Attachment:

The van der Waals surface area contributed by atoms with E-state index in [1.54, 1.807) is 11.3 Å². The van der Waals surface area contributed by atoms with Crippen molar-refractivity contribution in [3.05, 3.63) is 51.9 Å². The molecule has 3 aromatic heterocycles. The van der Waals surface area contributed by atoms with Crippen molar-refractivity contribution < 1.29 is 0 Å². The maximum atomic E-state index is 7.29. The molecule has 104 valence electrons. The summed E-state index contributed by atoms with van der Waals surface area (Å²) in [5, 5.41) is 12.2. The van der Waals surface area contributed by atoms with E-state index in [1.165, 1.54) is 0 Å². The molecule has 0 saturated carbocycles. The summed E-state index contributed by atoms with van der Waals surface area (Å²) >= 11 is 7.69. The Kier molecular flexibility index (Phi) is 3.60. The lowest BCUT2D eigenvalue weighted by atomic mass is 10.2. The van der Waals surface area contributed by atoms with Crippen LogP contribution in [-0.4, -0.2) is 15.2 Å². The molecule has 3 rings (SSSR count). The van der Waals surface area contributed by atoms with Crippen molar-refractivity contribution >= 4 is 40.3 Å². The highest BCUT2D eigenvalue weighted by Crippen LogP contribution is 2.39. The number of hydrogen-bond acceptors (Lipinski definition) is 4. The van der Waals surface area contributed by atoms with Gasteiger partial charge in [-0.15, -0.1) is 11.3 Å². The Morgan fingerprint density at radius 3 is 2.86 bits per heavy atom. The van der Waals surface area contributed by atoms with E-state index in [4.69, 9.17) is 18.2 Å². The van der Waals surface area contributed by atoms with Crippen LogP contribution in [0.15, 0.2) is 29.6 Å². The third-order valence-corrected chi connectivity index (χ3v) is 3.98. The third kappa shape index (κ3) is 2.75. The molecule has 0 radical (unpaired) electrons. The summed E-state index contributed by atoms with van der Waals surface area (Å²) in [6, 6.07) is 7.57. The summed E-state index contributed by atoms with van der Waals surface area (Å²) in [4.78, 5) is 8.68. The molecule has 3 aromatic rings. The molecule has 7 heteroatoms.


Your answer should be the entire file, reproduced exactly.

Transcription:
The van der Waals surface area contributed by atoms with E-state index in [1.54, 1.807) is 11.3 Å². The van der Waals surface area contributed by atoms with Crippen molar-refractivity contribution in [3.05, 3.63) is 51.9 Å². The molecule has 3 aromatic heterocycles. The van der Waals surface area contributed by atoms with Crippen molar-refractivity contribution < 1.29 is 0 Å². The maximum atomic E-state index is 7.29. The molecule has 104 valence electrons. The summed E-state index contributed by atoms with van der Waals surface area (Å²) in [5, 5.41) is 12.2. The van der Waals surface area contributed by atoms with E-state index in [1.165, 1.54) is 0 Å². The molecule has 0 saturated carbocycles. The summed E-state index contributed by atoms with van der Waals surface area (Å²) >= 11 is 7.69. The Kier molecular flexibility index (Phi) is 3.60. The lowest BCUT2D eigenvalue weighted by atomic mass is 10.2. The van der Waals surface area contributed by atoms with Crippen LogP contribution in [-0.4, -0.2) is 15.2 Å². The molecule has 3 rings (SSSR count). The van der Waals surface area contributed by atoms with Crippen molar-refractivity contribution >= 4 is 40.3 Å². The highest BCUT2D eigenvalue weighted by Crippen LogP contribution is 2.39. The number of hydrogen-bond acceptors (Lipinski definition) is 4. The van der Waals surface area contributed by atoms with Gasteiger partial charge in [-0.15, -0.1) is 11.3 Å². The Morgan fingerprint density at radius 3 is 2.86 bits per heavy atom. The van der Waals surface area contributed by atoms with E-state index in [4.69, 9.17) is 18.2 Å². The van der Waals surface area contributed by atoms with Crippen LogP contribution in [0.15, 0.2) is 29.6 Å². The third-order valence-corrected chi connectivity index (χ3v) is 3.98. The third kappa shape index (κ3) is 2.75. The molecule has 0 radical (unpaired) electrons. The summed E-state index contributed by atoms with van der Waals surface area (Å²) in [6, 6.07) is 7.57. The summed E-state index contributed by atoms with van der Waals surface area (Å²) in [4.78, 5) is 8.68. The molecule has 3 aromatic rings. The molecule has 7 heteroatoms.